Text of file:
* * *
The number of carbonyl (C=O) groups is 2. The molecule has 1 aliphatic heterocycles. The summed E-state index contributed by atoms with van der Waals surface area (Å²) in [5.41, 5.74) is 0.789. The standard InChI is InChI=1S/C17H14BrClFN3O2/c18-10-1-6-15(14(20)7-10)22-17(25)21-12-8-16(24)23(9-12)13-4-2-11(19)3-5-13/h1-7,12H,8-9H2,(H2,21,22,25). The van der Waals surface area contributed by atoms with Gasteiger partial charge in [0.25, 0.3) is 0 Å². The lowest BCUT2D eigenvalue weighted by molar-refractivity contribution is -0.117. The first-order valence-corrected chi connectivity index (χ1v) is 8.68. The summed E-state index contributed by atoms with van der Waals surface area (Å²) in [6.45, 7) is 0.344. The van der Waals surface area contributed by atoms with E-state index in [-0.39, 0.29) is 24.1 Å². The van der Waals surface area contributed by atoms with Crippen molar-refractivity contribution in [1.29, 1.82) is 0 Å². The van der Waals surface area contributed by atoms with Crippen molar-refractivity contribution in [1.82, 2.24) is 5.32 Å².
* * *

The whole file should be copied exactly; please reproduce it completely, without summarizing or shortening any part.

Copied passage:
The number of carbonyl (C=O) groups is 2. The molecule has 1 aliphatic heterocycles. The summed E-state index contributed by atoms with van der Waals surface area (Å²) in [5.41, 5.74) is 0.789. The standard InChI is InChI=1S/C17H14BrClFN3O2/c18-10-1-6-15(14(20)7-10)22-17(25)21-12-8-16(24)23(9-12)13-4-2-11(19)3-5-13/h1-7,12H,8-9H2,(H2,21,22,25). The van der Waals surface area contributed by atoms with Gasteiger partial charge in [0.25, 0.3) is 0 Å². The lowest BCUT2D eigenvalue weighted by molar-refractivity contribution is -0.117. The first-order valence-corrected chi connectivity index (χ1v) is 8.68. The summed E-state index contributed by atoms with van der Waals surface area (Å²) in [6.45, 7) is 0.344. The van der Waals surface area contributed by atoms with E-state index in [-0.39, 0.29) is 24.1 Å². The van der Waals surface area contributed by atoms with Crippen molar-refractivity contribution in [1.29, 1.82) is 0 Å². The van der Waals surface area contributed by atoms with Crippen molar-refractivity contribution in [1.82, 2.24) is 5.32 Å².